Our chef understood that the lunch period was the great oasis that both students and faculty looked forward to in the often harsh and arid terrain of the school day. And so Chef Pricilla reframed the John Bowne High School lunchroom as Bowne’s Restaurant.  Here again, in today’s age where anything goes, then the faculty and staff had a separate dinning room from the students. Mayhem and brown gravy over meatloaf and a side of Jell-O might prevail in the students lunchroom, but in the faculty dinning room there were real wooden tables, real wooden chairs, table cloths, porcelain tableware, unbendable cutlery, and, this is true, fresh cut flowers in vases one to a table for six. A quiet hum filled the air of tinkling glasses, silverware gliding across porcelain accompanied by  the amusing and clever chatter of the highly educated diners. What a pleasure to have some quiet, some adult civil conversation, unhurried time to dine- we had fifty minute lunch periods then.

And now to make our selection of the day. There’s the rub, so much to choose from. Well, not that very much, but difficult choices non the less. Will it be the salmon fillets with a dill sauce or perhaps the flounder with capers and beurre noir? Yes! Two choices of fish on the same day. Now what about a veggie? The butternut squash looks good dribbled (or is it drizzled?)  with genuine maple syrup, - not the Caro corn syrup with caramel coloring served in other schools. On the other hand, look at the potatoes simmered in cream and onion sauce. The peas look especially nice today as well, plump, bright green plump little fellas with tiny pearl onions. Oh and the rolls- fresh from the ovens with, what is that? little ramekins of honey butter. Every item examined by Charlie for color, texture, moisture, sparkle, and, true, size.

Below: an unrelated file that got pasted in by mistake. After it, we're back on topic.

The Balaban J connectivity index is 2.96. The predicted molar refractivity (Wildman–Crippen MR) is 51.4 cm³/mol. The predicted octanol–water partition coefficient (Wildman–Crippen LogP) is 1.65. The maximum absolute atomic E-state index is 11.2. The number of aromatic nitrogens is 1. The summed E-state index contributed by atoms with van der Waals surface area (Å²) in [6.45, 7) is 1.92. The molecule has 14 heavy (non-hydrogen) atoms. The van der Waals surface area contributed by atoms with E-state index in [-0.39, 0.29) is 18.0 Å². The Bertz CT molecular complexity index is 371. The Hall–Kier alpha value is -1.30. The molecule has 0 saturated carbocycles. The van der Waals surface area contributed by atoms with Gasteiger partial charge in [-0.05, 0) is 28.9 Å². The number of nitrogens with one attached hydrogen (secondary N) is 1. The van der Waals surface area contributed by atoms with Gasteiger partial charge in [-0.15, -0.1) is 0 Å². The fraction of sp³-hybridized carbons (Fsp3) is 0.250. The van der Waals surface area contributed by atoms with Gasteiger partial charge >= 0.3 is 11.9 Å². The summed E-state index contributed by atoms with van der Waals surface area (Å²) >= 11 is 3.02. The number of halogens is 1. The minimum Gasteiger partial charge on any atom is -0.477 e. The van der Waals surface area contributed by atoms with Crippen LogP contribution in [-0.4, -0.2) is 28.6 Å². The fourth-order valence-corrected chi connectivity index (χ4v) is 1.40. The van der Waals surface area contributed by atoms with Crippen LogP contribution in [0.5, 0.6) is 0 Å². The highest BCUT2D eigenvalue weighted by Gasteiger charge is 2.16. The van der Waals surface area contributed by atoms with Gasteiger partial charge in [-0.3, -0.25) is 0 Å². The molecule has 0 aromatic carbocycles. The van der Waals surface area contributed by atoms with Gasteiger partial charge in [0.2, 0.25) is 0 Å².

It was almost too much for him; starting off down the hall we were both excited for the prospects ahead, but as we drew closer to the dinning room I could tell Charlie began to frown a bit, grow silent. It seemed to me that Charlie became more acutely aware that the choices he was about to confront; for you could only have one choice of appetizer, one choice of entrĂ©e, with a choice of two sides, and one dessert, that the old problem of the road not taken was once again before him. Although he had made many hard decisions before in his life- and in this very same lunch room, that this time he might not have what it takes to make the most satisfactory choices.  And of course there really was no way of knowing if he did make the correct choice; after all, you had only one choice of appetizer, and the sampling of other patrons food was not the practice. There already was enough collegial rivalry amongst the various departments; for office space, for convenient scheduling of classes, and such, it is not hard to imagine the difficulties that might arise if say, the choice of lasagna by someone in the Music department was seen to be inferior to the baked ziti from someone in Geography, no less Woodworking. No, better that one simply accepted the consequences of ones own choices. It is therefore not unreasonable that Charlie would say to me as we entered the lunch room -every day-  Peter, why don’t you go first, I’ll probably need a little extra time for this today.